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WeWork plans to cut valuation to below US$20b

Startup also under pressure from some investors to postpone stock market debut: sources

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The New York-based startup offers shared, flexible workspace arrangements, and has operations in 111 cities in 29 countries.

New York

FAST-GROWING office-sharing startup WeWork plans to again cut its valuation, this time to below US$20 billion, and is under pressure from some investors to postpone its stock market debut, sources said on Sunday.

It is the second time in three days that the company has cut its valuation target, after sources said last Thursday that its parent The We Company was revising it down from US$47 billion to US$20 billion over doubts about its prospects from potential investors.

Some investors are also worried about scepticism surrounding the company's business model and want its planned initial public offering to be pushed to 2020, sources said on condition of anonymity.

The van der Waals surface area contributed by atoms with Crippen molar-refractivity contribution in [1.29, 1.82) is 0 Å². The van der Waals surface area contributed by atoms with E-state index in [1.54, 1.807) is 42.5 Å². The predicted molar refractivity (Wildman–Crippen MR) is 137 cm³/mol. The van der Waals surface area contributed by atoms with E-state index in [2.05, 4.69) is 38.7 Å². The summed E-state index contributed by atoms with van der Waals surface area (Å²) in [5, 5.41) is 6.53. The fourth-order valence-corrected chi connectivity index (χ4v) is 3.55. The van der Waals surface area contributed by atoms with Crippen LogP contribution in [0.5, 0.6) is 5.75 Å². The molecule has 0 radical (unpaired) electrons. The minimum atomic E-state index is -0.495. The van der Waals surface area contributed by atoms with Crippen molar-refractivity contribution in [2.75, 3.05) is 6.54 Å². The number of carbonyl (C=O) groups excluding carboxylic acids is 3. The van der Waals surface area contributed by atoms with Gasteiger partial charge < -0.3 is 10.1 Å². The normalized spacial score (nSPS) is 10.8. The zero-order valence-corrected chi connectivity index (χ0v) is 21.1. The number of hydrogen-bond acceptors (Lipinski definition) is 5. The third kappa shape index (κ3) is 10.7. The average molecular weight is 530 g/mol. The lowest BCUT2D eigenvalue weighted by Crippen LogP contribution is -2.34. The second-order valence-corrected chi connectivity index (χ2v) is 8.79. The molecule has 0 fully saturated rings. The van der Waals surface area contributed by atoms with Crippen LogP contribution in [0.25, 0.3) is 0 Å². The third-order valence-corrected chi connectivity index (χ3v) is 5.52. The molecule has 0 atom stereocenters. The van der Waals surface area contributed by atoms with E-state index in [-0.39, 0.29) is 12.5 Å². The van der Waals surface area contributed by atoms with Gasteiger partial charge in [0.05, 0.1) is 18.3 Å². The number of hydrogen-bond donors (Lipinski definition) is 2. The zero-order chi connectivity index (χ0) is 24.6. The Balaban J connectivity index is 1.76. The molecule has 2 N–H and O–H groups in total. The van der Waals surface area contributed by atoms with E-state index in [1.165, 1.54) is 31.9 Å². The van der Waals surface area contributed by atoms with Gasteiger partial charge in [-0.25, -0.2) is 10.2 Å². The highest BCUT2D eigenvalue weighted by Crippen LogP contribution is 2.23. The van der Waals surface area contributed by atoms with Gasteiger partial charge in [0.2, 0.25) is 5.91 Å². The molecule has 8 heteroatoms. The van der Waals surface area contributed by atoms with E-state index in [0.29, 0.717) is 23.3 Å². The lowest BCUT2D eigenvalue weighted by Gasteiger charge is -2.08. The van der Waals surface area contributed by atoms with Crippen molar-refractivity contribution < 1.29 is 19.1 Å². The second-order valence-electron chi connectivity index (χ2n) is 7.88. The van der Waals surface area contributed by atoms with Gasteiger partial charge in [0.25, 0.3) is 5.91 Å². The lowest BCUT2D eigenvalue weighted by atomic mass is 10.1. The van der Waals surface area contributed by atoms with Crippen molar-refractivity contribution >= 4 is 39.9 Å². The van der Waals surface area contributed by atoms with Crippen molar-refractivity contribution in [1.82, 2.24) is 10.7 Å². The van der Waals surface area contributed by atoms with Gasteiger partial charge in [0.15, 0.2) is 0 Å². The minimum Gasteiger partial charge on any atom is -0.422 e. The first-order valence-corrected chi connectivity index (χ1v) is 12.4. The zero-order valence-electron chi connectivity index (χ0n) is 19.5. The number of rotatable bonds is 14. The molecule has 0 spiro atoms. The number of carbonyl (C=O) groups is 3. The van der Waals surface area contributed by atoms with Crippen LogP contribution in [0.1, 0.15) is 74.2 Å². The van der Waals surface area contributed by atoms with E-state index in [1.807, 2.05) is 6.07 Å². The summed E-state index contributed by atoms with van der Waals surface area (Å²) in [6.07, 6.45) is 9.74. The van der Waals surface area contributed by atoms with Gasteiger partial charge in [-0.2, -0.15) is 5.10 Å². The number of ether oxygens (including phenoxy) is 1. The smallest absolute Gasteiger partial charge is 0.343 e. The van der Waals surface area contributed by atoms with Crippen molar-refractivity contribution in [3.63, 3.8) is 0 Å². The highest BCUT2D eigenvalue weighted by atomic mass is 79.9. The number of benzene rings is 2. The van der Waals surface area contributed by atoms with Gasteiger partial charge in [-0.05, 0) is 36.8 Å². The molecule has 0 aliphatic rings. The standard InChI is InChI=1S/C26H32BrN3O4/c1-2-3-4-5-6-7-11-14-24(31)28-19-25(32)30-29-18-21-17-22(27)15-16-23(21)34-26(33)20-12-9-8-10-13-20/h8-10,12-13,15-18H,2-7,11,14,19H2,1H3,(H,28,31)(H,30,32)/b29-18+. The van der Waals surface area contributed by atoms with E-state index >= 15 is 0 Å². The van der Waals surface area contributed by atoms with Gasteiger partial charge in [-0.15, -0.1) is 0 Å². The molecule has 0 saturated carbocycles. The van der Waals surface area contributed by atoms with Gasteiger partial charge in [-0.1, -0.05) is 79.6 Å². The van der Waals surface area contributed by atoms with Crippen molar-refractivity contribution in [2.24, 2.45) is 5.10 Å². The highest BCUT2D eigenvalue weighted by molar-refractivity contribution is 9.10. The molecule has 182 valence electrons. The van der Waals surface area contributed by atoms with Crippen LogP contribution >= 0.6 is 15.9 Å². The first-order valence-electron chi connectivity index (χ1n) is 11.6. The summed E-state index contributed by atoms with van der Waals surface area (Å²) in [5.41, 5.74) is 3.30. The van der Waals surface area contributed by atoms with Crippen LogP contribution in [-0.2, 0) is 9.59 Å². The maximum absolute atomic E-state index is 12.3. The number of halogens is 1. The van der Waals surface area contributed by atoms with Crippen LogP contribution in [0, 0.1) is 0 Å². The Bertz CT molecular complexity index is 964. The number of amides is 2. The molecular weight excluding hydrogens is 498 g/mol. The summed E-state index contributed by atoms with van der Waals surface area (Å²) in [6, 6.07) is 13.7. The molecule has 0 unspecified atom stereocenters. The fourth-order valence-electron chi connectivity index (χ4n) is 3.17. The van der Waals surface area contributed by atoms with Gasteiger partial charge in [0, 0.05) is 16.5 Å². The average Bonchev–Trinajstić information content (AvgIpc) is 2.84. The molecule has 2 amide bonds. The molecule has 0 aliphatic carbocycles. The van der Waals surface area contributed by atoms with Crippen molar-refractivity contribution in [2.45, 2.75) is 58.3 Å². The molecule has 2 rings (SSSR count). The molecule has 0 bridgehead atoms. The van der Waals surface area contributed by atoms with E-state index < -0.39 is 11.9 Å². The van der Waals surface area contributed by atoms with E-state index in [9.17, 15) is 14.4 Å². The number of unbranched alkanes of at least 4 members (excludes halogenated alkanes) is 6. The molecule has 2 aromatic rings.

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JPMorgan Chase and Goldman Sachs, the two main underwriters for the initial public offering, will hold a number of meetings with each other and investors to try to ease their fears.

A roadshow to market the shares to new investors that was supposed to kick off on Monday is in doubt, and there are chances that it will not happen that week, sources said.

Investors doubt WeWork's ability to make money fast enough and also wonder if the company is solid enough to withstand a slowdown in the global economy, sources said.

The New York-based startup that launched in 2010 touts itself as revolutionising commercial real estate by offering shared, flexible workspace arrangements, and has operations in 111 cities in 29 countries.

The company lost US$1.9 billion last year with revenues of US$1.8 billion. WeWork has ventured into new areas like residential apartments and education, and tells investors they should see its quarterly losses as investments.

But certain moves by co-founder Adam Neumann, such as personally investing in real estate before renting it back to WeWork, have also caused consternation.

The co-working company, which calls itself a pioneer in the "space-as-a-service" business, provides office space decorated with bright colours and industrial themes, offering free coffee, e-supplies and utilities. AFP